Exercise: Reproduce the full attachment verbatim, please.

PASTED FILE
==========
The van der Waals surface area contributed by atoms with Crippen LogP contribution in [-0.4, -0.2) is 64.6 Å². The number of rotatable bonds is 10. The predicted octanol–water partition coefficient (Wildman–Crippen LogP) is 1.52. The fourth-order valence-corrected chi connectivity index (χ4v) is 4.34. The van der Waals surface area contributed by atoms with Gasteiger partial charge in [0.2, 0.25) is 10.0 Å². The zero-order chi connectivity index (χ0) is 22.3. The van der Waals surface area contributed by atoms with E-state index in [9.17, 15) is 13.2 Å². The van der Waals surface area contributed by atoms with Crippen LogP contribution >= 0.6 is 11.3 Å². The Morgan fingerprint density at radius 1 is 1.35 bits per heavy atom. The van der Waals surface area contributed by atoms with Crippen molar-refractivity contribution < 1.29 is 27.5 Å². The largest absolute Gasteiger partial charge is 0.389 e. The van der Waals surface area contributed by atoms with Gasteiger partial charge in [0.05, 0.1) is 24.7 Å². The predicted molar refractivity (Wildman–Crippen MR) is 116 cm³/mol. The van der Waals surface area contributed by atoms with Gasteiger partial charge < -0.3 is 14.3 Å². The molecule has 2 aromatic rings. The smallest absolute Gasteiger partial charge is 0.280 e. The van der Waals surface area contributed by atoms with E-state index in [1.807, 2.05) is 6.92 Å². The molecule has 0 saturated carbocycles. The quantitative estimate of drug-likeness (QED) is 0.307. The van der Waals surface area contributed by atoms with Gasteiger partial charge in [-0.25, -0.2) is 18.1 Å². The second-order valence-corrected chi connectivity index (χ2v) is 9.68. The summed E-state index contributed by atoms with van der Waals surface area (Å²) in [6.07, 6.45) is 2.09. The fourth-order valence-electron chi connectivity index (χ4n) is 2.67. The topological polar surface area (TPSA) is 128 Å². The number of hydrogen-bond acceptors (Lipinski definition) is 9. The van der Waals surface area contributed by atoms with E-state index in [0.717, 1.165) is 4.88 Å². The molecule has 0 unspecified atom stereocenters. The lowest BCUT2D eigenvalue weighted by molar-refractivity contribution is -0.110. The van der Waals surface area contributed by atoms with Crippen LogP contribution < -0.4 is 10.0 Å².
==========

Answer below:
The van der Waals surface area contributed by atoms with Crippen LogP contribution in [-0.4, -0.2) is 64.6 Å². The number of rotatable bonds is 10. The predicted octanol–water partition coefficient (Wildman–Crippen LogP) is 1.52. The fourth-order valence-corrected chi connectivity index (χ4v) is 4.34. The van der Waals surface area contributed by atoms with Gasteiger partial charge in [0.2, 0.25) is 10.0 Å². The zero-order chi connectivity index (χ0) is 22.3. The van der Waals surface area contributed by atoms with E-state index in [9.17, 15) is 13.2 Å². The van der Waals surface area contributed by atoms with Crippen LogP contribution >= 0.6 is 11.3 Å². The Morgan fingerprint density at radius 1 is 1.35 bits per heavy atom. The van der Waals surface area contributed by atoms with Crippen molar-refractivity contribution < 1.29 is 27.5 Å². The largest absolute Gasteiger partial charge is 0.389 e. The van der Waals surface area contributed by atoms with Gasteiger partial charge in [0.05, 0.1) is 24.7 Å². The predicted molar refractivity (Wildman–Crippen MR) is 116 cm³/mol. The van der Waals surface area contributed by atoms with Gasteiger partial charge < -0.3 is 14.3 Å². The molecule has 2 aromatic rings. The smallest absolute Gasteiger partial charge is 0.280 e. The van der Waals surface area contributed by atoms with E-state index in [1.807, 2.05) is 6.92 Å². The molecule has 0 saturated carbocycles. The quantitative estimate of drug-likeness (QED) is 0.307. The van der Waals surface area contributed by atoms with Gasteiger partial charge in [-0.25, -0.2) is 18.1 Å². The second-order valence-corrected chi connectivity index (χ2v) is 9.68. The summed E-state index contributed by atoms with van der Waals surface area (Å²) in [6.07, 6.45) is 2.09. The fourth-order valence-electron chi connectivity index (χ4n) is 2.67. The topological polar surface area (TPSA) is 128 Å². The number of hydrogen-bond acceptors (Lipinski definition) is 9. The van der Waals surface area contributed by atoms with E-state index in [0.717, 1.165) is 4.88 Å². The molecule has 0 unspecified atom stereocenters. The lowest BCUT2D eigenvalue weighted by molar-refractivity contribution is -0.110. The van der Waals surface area contributed by atoms with Crippen LogP contribution < -0.4 is 10.0 Å².